Living Businesses design for relevance by using behavioral analytics to gain insights into individual customer desires and then delivering personalized products, services, and experiences that meet their expectations and needs. The key word here being “personalized.”
According to Econsultancy's 2017 Conversion Rate Optimization Report, 93% of businesses see conversion rates rise when they use personalization.
Marketing to a customer of one
Quick question, “Are you still using demographics to segment your audiences?” If so, then I hate to burst your bubble, but relying on demographic data in the 21st century is about as outdated as using floppy disks for backup.
Sure, it was all marketers had before the internet, but it can’t come close to delivering what is needed with today’s “ME Generations.” To become hyperrelevant Living Businesses, brands, including travel brands, need to start marketing to a customer of one.
Accenture Interactive’s global lead for personalization said it best in an interview with CMO.com,
“When you put them into a persona or a segment, you’re not treating them as individuals. You’re actually drowning out their voices in the masses.” Jeriad Zoghby
Unfortunately, most travel brands still struggle to get it right. According to Skift and Adobe’s 2018 Digital Transformation Report, only 36% of airline executives rate their personalization efforts as above average or excellent; 64% say they still have a ways to go.
So it’s not surprising that airlines are putting personalization at the top of their agendas in 2018.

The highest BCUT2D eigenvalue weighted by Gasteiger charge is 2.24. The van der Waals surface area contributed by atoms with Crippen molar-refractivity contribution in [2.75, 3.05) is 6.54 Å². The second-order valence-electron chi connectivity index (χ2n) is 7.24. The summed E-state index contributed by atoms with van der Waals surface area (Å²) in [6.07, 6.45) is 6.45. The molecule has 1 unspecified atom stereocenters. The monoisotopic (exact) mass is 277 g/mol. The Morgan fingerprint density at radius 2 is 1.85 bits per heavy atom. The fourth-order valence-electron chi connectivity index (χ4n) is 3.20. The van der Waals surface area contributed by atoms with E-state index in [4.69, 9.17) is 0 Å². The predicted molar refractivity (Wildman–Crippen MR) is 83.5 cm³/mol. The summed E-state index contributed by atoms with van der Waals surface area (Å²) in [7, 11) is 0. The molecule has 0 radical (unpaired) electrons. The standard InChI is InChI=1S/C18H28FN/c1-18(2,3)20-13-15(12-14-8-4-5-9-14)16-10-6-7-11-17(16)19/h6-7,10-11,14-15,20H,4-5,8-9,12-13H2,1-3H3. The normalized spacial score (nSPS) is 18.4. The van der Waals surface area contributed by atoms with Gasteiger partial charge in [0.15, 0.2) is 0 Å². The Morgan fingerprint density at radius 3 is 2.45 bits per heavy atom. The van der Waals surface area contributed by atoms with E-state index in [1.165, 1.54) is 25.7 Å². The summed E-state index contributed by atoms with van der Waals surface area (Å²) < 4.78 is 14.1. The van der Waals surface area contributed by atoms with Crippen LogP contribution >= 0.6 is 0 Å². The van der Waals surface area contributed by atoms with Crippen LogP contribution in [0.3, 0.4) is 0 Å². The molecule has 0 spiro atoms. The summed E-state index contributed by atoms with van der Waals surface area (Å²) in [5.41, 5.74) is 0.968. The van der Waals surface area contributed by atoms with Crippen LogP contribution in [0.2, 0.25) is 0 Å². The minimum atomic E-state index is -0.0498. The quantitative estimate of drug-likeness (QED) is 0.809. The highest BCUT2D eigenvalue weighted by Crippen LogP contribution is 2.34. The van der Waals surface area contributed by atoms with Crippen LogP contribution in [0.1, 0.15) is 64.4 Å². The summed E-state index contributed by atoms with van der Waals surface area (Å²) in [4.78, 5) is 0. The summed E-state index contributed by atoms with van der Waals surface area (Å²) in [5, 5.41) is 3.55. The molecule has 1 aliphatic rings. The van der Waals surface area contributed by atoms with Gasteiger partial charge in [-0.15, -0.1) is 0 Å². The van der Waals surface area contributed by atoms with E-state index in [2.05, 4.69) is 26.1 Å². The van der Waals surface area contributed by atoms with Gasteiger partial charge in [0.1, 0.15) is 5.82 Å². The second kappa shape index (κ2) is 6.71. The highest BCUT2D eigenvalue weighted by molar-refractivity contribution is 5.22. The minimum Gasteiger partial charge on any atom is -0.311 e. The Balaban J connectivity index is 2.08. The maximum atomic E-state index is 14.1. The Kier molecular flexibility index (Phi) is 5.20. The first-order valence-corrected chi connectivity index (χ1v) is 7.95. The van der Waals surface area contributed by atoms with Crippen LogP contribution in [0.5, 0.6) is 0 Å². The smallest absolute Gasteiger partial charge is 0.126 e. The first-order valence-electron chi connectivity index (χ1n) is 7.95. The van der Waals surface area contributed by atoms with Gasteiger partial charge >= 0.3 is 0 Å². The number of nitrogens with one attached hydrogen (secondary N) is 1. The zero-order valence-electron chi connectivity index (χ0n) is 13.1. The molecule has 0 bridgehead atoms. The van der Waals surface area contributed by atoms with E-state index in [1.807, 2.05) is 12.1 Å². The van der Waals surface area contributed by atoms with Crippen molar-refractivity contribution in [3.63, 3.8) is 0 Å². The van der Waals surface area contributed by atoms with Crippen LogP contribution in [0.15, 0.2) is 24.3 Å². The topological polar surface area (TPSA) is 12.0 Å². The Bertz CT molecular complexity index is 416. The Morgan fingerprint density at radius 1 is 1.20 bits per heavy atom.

This is all great, but where in the customer journey should this intense focus on personalization in relation to customer experience and relevancy happen? You probably guessed the answer — absolutely everywhere. But you have to start somewhere, so let’s start where airlines say they need it the most.
Relevancy in flight
Last year, PressReader partnered with the Airline Passenger Experience Association (APEX) to survey its members to gain insights into their plans for improving customer experience. 60% of airline executives said the most challenging part of the passenger experience is improving is the inflight component of their journey.
It’s an area that has huge potential since the cabin crew literally has a captive audience waiting to be amazed by all the airline has to offer. The problem is that for 80% of the passengers (those in non-premium cabins), there is very little that differentiates most airlines from their competition. Perhaps we should start calling it the commoditized class, rather than the economy class.
Even basic Wi-Fi connectivity, a highly demanded service, is either expensive, unreliable, or non-existent in most parts of the world.